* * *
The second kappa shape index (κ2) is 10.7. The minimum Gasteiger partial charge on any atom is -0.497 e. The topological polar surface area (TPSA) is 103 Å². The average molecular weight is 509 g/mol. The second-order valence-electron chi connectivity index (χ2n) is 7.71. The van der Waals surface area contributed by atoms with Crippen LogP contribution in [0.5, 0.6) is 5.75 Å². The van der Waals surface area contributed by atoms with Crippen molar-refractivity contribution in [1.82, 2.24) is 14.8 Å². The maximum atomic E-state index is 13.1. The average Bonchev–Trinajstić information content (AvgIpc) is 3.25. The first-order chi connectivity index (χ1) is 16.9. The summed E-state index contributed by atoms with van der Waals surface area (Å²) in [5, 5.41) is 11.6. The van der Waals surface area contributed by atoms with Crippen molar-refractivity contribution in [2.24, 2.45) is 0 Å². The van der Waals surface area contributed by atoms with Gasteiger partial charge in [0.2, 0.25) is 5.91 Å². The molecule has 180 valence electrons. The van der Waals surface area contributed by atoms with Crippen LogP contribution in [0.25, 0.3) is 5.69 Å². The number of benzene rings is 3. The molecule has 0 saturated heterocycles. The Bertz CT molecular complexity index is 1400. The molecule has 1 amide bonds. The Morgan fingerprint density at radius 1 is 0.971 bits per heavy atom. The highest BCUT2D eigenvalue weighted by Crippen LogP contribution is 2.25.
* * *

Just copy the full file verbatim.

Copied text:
The second kappa shape index (κ2) is 10.7. The minimum Gasteiger partial charge on any atom is -0.497 e. The topological polar surface area (TPSA) is 103 Å². The average molecular weight is 509 g/mol. The second-order valence-electron chi connectivity index (χ2n) is 7.71. The van der Waals surface area contributed by atoms with Crippen LogP contribution in [0.5, 0.6) is 5.75 Å². The van der Waals surface area contributed by atoms with Crippen molar-refractivity contribution in [1.82, 2.24) is 14.8 Å². The maximum atomic E-state index is 13.1. The average Bonchev–Trinajstić information content (AvgIpc) is 3.25. The first-order chi connectivity index (χ1) is 16.9. The summed E-state index contributed by atoms with van der Waals surface area (Å²) in [5, 5.41) is 11.6. The van der Waals surface area contributed by atoms with Crippen molar-refractivity contribution in [2.24, 2.45) is 0 Å². The van der Waals surface area contributed by atoms with Gasteiger partial charge in [0.2, 0.25) is 5.91 Å². The molecule has 180 valence electrons. The van der Waals surface area contributed by atoms with Crippen LogP contribution in [0.25, 0.3) is 5.69 Å². The number of benzene rings is 3. The molecule has 0 saturated heterocycles. The Bertz CT molecular complexity index is 1400. The molecule has 1 amide bonds. The Morgan fingerprint density at radius 1 is 0.971 bits per heavy atom. The highest BCUT2D eigenvalue weighted by Crippen LogP contribution is 2.25.